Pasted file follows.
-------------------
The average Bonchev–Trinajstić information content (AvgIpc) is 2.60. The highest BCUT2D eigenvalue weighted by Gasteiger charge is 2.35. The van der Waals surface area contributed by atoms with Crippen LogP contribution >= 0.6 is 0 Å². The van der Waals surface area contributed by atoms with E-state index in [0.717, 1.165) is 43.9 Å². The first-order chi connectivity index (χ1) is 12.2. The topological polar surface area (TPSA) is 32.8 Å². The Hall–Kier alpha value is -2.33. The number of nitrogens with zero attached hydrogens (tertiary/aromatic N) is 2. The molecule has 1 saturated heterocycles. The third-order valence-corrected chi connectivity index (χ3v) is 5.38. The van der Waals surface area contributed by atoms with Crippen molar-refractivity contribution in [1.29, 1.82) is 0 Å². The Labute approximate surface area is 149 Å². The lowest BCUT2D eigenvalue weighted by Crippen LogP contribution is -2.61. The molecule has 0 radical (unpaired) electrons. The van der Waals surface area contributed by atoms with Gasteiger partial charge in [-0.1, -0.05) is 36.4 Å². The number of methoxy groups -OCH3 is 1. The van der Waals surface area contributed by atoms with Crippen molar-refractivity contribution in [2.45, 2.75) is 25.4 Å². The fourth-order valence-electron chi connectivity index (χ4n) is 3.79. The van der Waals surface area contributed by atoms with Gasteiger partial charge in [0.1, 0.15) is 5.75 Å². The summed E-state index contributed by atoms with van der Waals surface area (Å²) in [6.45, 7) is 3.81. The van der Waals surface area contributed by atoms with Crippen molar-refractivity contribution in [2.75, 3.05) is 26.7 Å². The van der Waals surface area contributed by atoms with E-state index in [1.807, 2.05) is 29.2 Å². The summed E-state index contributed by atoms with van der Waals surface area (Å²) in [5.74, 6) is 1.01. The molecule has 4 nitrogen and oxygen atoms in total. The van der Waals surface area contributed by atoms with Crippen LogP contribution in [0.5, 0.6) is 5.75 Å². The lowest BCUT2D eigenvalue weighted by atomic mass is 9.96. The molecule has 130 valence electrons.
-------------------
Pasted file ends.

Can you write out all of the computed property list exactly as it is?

The average Bonchev–Trinajstić information content (AvgIpc) is 2.60. The highest BCUT2D eigenvalue weighted by Gasteiger charge is 2.35. The van der Waals surface area contributed by atoms with Crippen LogP contribution >= 0.6 is 0 Å². The van der Waals surface area contributed by atoms with E-state index in [0.717, 1.165) is 43.9 Å². The first-order chi connectivity index (χ1) is 12.2. The topological polar surface area (TPSA) is 32.8 Å². The Hall–Kier alpha value is -2.33. The number of nitrogens with zero attached hydrogens (tertiary/aromatic N) is 2. The molecule has 1 saturated heterocycles. The third-order valence-corrected chi connectivity index (χ3v) is 5.38. The van der Waals surface area contributed by atoms with Crippen molar-refractivity contribution in [1.29, 1.82) is 0 Å². The Labute approximate surface area is 149 Å². The lowest BCUT2D eigenvalue weighted by Crippen LogP contribution is -2.61. The molecule has 0 radical (unpaired) electrons. The van der Waals surface area contributed by atoms with Gasteiger partial charge in [-0.1, -0.05) is 36.4 Å². The number of methoxy groups -OCH3 is 1. The van der Waals surface area contributed by atoms with Crippen molar-refractivity contribution in [2.45, 2.75) is 25.4 Å². The fourth-order valence-electron chi connectivity index (χ4n) is 3.79. The van der Waals surface area contributed by atoms with Gasteiger partial charge in [0.1, 0.15) is 5.75 Å². The summed E-state index contributed by atoms with van der Waals surface area (Å²) in [6.45, 7) is 3.81. The van der Waals surface area contributed by atoms with Crippen molar-refractivity contribution in [2.75, 3.05) is 26.7 Å². The van der Waals surface area contributed by atoms with E-state index in [1.807, 2.05) is 29.2 Å². The summed E-state index contributed by atoms with van der Waals surface area (Å²) in [5.74, 6) is 1.01. The molecule has 4 nitrogen and oxygen atoms in total. The van der Waals surface area contributed by atoms with Crippen LogP contribution in [0.5, 0.6) is 5.75 Å². The lowest BCUT2D eigenvalue weighted by atomic mass is 9.96. The molecule has 130 valence electrons.